The latest Google experiment takes on the diabetes epidemic with smart contact lens, prototype that detects real-time glucose levels using tears and LED lights.
We’re now testing a smart contact lens that’s built to measure glucose levels in tears using a tiny wireless chip and miniaturized glucose sensor that are embedded between two layers of soft contact lens material. We’re testing prototypes that can generate a reading once per second. We’re also investigating the potential for this to serve as an early warning for the wearer, so we’re exploring integrating tiny LED lights that could light up to indicate that glucose levels have crossed above or below certain thresholds.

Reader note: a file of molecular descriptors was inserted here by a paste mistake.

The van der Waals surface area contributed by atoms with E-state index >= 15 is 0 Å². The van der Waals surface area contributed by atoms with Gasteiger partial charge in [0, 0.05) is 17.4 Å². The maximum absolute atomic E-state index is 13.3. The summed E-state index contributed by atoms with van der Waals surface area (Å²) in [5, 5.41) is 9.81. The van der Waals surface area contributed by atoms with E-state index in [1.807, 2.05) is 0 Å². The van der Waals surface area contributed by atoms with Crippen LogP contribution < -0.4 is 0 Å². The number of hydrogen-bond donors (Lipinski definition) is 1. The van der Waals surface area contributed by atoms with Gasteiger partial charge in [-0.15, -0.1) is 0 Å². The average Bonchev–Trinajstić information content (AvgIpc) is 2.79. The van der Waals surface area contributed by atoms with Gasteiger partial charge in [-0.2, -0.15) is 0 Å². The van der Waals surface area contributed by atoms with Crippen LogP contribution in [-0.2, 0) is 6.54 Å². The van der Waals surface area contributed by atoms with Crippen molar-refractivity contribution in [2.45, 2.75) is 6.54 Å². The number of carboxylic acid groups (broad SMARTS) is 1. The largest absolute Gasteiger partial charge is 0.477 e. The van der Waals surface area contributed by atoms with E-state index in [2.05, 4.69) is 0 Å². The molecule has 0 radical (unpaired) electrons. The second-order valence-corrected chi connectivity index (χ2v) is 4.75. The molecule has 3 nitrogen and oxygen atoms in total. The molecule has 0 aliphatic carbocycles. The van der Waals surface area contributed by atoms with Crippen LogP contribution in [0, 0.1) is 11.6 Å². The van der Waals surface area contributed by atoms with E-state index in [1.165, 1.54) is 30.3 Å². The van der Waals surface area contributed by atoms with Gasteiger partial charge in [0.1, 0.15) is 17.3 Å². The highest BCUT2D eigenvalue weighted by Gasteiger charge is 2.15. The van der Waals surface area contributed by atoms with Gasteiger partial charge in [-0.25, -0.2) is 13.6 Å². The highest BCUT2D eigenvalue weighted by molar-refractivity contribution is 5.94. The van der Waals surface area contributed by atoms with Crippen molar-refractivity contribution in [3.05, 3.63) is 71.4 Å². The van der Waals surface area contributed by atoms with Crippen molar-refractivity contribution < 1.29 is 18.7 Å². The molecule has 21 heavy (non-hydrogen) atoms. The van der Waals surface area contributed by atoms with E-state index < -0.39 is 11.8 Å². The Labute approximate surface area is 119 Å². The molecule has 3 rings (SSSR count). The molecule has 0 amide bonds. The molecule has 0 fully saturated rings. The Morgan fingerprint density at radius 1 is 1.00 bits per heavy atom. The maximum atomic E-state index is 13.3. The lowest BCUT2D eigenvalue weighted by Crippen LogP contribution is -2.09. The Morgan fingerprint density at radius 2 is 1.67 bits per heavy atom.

Obviously, the digitally infused lens will be capable of communicating with a smartphone or smart device using wireless signals and, or other electronics. At this time, the lens do not have FDA approval. Google has only released a small photo of their prototype, which looks and functions identically to the ones developed by Microsoft in this YouTube video from 2011.
The similarity is no accident. Google X’s smart lens project co-founder, Babak Parvis, can be seen in the Microsoft video above, where he once collaborated with Microsoft Research as a Professor in the Department of Electrical Engineering at the University of Washington.